How is a parent to react when their child gets in trouble at school? How much should you worry? Is it just a part of growing up? Should you be more concerned if your child goes through their school career without getting in trouble at all?
I was having a chat with a dad friend of mine the other day. We were discussing this very issue and his response took me by surprise.
He said his child had never been in trouble after several years at secondary school. He explained that getting in a tiny bit of trouble was maybe no bad thing and felt his kid could be more of a risk taker.
He wasn’t suggesting he wanted his offspring to go wild, just, you know, break a minor rule here and there so lessons could be learned. It was an interesting point of view. It certainly made me sit up and listen and ponder over whether there is something to be learned from getting in trouble at school when you are in your teens. Is it nothing more than a part of growing up?
I recently got speaking to a teacher who expressed a similar opinion. I’ll paraphrase, but he said youngsters have choices to make and they have to learn which are the right ones. Conversely, he added that youngsters have to learn there are consequences when they make the wrong judgement call.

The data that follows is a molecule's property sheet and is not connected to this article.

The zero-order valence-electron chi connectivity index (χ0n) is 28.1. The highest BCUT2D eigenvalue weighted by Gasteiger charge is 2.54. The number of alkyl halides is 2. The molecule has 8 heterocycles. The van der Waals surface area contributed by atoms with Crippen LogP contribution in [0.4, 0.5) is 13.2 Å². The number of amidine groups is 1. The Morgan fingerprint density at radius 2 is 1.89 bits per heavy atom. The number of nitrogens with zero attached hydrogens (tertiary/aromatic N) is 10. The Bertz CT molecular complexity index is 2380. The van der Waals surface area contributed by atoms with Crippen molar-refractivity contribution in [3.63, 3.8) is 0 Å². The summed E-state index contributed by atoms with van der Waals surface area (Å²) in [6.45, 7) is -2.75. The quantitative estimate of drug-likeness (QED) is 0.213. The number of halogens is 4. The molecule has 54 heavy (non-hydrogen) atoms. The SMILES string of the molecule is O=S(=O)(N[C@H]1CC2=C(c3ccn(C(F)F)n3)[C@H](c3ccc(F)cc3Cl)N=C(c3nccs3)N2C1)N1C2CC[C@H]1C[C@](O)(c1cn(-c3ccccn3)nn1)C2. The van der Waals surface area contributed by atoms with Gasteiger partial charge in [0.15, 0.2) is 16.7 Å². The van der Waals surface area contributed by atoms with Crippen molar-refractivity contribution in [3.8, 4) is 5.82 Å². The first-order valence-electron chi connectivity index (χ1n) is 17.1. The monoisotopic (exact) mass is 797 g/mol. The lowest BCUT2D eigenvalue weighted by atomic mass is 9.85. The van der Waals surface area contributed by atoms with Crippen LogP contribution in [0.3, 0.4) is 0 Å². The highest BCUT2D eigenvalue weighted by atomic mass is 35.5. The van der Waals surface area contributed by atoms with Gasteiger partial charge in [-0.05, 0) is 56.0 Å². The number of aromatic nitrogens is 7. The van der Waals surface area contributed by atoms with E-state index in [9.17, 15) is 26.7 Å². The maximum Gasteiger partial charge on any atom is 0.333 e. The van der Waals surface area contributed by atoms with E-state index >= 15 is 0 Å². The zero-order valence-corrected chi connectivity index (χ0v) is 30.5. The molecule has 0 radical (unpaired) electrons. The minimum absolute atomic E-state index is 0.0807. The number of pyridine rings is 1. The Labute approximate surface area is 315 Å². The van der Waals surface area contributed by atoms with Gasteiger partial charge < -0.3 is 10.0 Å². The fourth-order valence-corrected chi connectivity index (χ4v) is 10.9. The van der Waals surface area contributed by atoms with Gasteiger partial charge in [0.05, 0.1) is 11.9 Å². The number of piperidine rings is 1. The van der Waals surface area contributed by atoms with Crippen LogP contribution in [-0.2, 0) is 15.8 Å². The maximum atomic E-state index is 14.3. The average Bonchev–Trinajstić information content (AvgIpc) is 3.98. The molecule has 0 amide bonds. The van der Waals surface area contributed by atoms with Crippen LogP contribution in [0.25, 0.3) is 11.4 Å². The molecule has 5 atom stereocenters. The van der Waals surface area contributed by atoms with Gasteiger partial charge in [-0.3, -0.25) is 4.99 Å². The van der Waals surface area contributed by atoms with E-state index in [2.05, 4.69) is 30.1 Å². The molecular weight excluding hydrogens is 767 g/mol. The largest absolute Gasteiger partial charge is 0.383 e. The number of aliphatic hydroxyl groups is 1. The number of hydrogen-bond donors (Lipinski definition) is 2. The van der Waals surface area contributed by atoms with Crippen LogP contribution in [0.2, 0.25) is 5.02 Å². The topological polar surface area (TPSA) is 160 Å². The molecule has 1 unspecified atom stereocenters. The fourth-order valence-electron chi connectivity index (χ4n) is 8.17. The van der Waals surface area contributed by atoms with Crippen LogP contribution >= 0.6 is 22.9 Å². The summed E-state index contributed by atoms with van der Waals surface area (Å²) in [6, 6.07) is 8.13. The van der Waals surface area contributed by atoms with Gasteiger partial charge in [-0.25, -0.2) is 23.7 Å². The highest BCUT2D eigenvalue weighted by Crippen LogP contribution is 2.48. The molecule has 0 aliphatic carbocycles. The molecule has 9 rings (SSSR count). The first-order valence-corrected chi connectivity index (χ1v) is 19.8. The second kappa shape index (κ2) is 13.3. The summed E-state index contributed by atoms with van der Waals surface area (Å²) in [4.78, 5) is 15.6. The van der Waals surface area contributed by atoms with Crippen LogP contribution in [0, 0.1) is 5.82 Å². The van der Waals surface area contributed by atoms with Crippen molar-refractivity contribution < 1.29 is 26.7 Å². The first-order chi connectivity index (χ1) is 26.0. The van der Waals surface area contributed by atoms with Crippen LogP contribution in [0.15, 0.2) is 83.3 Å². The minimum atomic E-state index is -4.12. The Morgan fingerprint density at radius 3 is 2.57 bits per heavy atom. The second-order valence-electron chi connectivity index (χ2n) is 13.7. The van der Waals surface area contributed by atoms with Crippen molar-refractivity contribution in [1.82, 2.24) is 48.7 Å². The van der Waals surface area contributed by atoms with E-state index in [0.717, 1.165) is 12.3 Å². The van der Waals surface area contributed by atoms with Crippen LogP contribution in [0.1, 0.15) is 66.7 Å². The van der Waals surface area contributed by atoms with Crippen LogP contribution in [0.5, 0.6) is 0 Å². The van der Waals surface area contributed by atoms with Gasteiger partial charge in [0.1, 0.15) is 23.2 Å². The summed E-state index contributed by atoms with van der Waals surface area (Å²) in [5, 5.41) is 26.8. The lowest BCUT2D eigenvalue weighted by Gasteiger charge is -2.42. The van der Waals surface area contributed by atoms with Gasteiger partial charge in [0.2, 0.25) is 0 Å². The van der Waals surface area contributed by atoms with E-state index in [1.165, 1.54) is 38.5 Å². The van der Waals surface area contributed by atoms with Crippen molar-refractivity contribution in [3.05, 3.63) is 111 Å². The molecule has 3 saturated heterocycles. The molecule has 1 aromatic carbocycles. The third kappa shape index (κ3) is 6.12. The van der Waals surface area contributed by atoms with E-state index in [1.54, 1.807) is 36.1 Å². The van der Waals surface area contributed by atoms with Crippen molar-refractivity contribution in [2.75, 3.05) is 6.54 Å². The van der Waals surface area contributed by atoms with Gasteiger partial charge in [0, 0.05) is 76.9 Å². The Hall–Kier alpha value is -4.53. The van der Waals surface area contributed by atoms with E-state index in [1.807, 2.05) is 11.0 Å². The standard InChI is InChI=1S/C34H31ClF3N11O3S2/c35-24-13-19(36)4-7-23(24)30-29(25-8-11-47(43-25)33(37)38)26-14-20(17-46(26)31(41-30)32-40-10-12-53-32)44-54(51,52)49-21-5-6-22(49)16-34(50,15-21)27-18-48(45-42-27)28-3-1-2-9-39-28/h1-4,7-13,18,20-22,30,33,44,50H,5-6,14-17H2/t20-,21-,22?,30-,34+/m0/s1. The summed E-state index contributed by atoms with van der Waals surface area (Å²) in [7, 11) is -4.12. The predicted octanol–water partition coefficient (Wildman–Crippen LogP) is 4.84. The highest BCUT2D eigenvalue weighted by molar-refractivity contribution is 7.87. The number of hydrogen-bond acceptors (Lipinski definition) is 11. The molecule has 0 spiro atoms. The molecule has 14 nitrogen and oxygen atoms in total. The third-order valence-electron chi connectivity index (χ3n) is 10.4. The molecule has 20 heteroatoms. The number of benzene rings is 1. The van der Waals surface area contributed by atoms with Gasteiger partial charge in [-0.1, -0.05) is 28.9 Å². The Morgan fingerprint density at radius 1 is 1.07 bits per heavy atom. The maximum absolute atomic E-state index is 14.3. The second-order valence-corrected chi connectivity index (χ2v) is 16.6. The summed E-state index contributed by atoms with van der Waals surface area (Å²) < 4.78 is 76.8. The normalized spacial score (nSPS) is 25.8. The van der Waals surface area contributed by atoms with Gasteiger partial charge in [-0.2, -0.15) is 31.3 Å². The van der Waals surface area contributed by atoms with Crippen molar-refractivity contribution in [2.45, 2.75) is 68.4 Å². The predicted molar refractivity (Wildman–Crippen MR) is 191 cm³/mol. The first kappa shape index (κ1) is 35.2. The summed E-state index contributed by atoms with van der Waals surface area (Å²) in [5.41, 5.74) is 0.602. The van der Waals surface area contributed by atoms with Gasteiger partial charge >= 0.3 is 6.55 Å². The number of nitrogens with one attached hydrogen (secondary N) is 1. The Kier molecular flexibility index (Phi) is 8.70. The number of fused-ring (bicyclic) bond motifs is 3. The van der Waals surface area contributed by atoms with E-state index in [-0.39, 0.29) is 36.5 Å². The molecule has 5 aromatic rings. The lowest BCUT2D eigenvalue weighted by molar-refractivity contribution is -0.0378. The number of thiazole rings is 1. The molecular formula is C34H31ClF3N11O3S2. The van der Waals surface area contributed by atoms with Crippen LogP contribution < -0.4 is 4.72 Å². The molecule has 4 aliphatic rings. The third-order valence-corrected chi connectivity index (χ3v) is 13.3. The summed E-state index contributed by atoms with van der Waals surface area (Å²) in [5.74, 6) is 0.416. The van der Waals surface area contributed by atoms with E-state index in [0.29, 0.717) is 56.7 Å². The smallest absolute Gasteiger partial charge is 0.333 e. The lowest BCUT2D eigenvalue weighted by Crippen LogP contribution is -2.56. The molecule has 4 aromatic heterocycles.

As a parent, I fully expect to go through highs and lows with my kids. That may (has) involve(d) getting in trouble from time to time. The thought of getting in trouble at school, however, well that just crosses a line. Or does it?
Speaking from my own experience, I think my background explains a lot. The mentality at home when I was growing up was that you simply did not get in trouble at school.
Throughout my entire time at secondary school, I got the one after school detention. This punishment involved staying behind for 90 minutes and completing a mundane task.
I got the detention in the most ridiculous circumstances. To cut a long story short, I was overheard being rude about a teacher. It maybe didn’t help that it was the teacher I was being rude about who overheard me.
My mother was incredibly disappointed when she was informed of my misdemeanour. To her, this was a massive deal. Even so, she was the easier parent to deal with. It was my stepdad’s reaction I was terrified of.
The day I came back home with the letter informing my parents of my detention, my mum said my stepdad would “have to be told” about it. That evening, in a bid to gauge what mood my stepdad was in when he returned from work, she met him at the end of the garden and walked back to the house with him.
I clearly remember watching this farcical charade from an upstairs window. My mother never met my stepdad at the end of the garden. Would he not realise something was afoot?
Anyway, the fear I felt at getting in trouble stayed with me. I think I am possibly guilty of projecting my own fears on to my kids. Experiences like that have left me feeling more concerned about my kids getting in trouble than they do!
That said, it was the one and only time I got in serious trouble at school. It wasn’t pleasant, but I learned from it.
I guess the other fear is judgement from parents. If a kid gets in trouble every now and again, will other parents judge your child or maybe even judge you as a parent?